Update: Bluffs Man Dies from Injuries in House Fire

By: Brian Mastre, Brittany Gunter Email
By: Brian Mastre, Brittany Gunter Email

Posted December 26

A Council Bluffs man who was pulled from his burning home by firefighters on Sunday morning, has died. Robert Kissel, 90, died from his injuries Wednesday at the St. Elizabeth Burn Center in Lincoln, according to the Council Bluffs Fire Chief. Kissel's daughter escaped the fire through a basement window.

A smoke detector alerted Robin Krause to the fire that had engulfed the staircase early in the morning. It was the only exit.

She called 911 and punched out a screen on a basement window to get out.

Her father was unconscious in his bedroom when firefighters got inside.

Investigators are still in the process of determining a cause. Fire Chief Alan Byers says he may have an answer by the end of the week.

Posted December 23

A Council Bluffs family who lost a loved one last Easter has another tragedy two days before Christmas. Robert Kissel, 90, is in critical condition after a fire at his home Sunday morning. His daughter, Robin Krause, 59, escaped.

Dispatchers got a call from a resident of the house near Bennett and Adrian Avenues in Council Bluffs around 2:20 a.m. She heard the smoke detector, but her exit, the staircase, was on fire. “She calls and says she's trapped in the basement and her father's upstairs," said Fire Marshal Larry Wohlers. "Firefighters arrive right behind Council Bluffs police, they find she has self-rescued out the basement window." The woman was not hurt.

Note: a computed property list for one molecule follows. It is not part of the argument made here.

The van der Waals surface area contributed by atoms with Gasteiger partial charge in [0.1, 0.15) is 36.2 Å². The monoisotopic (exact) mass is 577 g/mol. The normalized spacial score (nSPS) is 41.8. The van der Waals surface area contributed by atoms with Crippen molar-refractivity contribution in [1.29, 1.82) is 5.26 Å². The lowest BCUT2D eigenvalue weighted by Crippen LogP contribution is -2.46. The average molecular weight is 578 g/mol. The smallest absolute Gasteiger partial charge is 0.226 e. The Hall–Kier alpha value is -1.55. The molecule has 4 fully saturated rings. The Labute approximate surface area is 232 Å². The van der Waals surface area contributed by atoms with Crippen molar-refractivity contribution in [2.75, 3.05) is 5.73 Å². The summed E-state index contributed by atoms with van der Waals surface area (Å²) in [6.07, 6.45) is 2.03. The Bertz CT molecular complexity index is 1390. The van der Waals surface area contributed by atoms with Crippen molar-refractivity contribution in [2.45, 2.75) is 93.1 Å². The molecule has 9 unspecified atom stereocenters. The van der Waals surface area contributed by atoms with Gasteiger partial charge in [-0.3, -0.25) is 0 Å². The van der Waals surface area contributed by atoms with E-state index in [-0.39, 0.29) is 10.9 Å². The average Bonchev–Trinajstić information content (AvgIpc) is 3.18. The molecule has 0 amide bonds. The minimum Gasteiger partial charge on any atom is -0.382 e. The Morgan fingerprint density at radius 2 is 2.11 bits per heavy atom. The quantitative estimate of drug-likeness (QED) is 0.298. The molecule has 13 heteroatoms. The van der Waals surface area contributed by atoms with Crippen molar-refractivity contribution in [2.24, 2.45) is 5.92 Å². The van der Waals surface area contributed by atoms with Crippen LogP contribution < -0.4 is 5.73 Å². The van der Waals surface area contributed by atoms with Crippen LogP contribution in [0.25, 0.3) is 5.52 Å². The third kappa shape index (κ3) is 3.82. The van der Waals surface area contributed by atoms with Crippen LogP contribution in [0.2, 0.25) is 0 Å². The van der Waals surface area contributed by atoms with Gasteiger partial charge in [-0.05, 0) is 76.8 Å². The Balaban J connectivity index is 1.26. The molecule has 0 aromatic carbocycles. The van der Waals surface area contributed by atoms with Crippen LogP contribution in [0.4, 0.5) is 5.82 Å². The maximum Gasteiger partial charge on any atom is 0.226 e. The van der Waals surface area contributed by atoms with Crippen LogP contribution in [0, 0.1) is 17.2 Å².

She was able to get out on her own through a window, but her father was trapped inside his upstairs bedroom. The flames had not entered the room, but the heat and smoke had. Firefighters found the man unconscious and he was taken to Creighton University Medical Center before being transferred to Saint Elizabeth's Burn Center in Lincoln.

“He's the best neighbor I ever had, best neighbor ever,” said Ryan Reeves. “He's always keeping an eye on things and watching out for us and trying to help. He has more stamina than most young people I know."

The family lost at least one pet in the fire. The cause of the blaze remains under investigation.

Council Bluffs fire investigators stress this is an example of smoke detectors saving lives. The department has a program called Project Alex, in honor of two children who died in fires two years ago without working alarms. The department will come to your residence and install new batteries or new detectors at no charge.

To schedule a time for them to check your detector or bring a new one, call 712-328-4672.

Omaha has a similar free program if you do not have a smoke detector in your home or apartment. The Omaha Fire Department will supply and install the detector in your home.

For installation, call the Public Education Bureau at 402-444-3560.

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